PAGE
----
|location, location, location:|
nectar right across the street
At home yesterday, we spent a little time moving and leveling the hive boxes in their new spot for this season and beyond. As we did so, it was in the company of wild bees, busy working over the Pride of Madeira, the apple blossoms, the borage, the Pawlonia. They are beside themselves with busy-ness right now, heavy with pollen, so filled with purpose. It's so great to have them here, to know that there's such abundant food for when the new bees arrive.
Since last July when both our hives died, it's been way too quiet in our yard. Abruptly last summer both hives, the one we'd purchased the year before from Alan Hawkins, from whom we took a course at Green Gulch in 2009, the other a swarm we caught within days of completing our beekeeping classes, dropped dead, seemingly overnight, the ground in front of the hives covered with little corpses. They'd been thriving, busy at their work, coming home laden with pollen, a little defensive of our hive-checks but healthy and strong. And then suddenly, gone.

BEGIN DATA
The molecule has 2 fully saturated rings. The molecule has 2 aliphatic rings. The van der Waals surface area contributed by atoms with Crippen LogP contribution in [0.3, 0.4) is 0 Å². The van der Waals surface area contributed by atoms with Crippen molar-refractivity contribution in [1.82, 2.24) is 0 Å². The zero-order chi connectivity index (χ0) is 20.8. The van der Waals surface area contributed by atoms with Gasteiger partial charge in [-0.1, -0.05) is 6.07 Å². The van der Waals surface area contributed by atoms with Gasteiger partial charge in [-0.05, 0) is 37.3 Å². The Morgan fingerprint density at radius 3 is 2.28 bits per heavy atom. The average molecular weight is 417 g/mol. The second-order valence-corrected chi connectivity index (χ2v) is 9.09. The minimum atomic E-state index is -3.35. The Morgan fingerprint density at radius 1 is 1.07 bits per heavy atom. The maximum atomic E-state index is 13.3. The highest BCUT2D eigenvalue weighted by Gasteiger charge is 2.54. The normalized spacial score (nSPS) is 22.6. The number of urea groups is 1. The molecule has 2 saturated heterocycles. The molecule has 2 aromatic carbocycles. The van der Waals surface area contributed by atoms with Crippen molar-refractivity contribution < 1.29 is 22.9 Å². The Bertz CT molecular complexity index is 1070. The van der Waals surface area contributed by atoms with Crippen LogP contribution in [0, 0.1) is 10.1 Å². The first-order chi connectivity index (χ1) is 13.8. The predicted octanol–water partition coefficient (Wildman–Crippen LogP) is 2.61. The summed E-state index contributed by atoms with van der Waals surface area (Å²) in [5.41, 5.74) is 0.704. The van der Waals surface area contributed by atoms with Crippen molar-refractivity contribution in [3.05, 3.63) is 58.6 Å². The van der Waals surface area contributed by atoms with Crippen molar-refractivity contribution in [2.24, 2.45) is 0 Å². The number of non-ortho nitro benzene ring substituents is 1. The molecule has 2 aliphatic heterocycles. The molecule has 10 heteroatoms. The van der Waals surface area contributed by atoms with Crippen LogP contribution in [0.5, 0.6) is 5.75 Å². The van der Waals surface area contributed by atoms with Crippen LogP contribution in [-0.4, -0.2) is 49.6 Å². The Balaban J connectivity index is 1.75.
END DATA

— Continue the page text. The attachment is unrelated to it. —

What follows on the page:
I found out just a couple of months ago that a neighbor two doors down had a thriving wild colony of bees under his deck commercially poisoned right around the same time as we lost our hives. It doesn't seem so odd now that our bees died, possible victims of second-hand pesticide. It's such a shame to kill bees like that, I can't even believe anyone would do it in this day and age, particularly when there are dozens, if not hundreds, of avid beekeepers ready and willing to extract those bees and either keep them, give them away or sell them on Craig's List.
At any rate, after this long period of quiet and a long, wet winter, I'm so glad to be introducing new residents to our yard. Soon, once again, we'll reap the many benefits of their presence, not least of which is the simple joy of sitting by the hive, smelling that sweet smell of wax and honey, watching them flying in and out of the hive, spinning the bounty of the nectar-flow into gold of their own.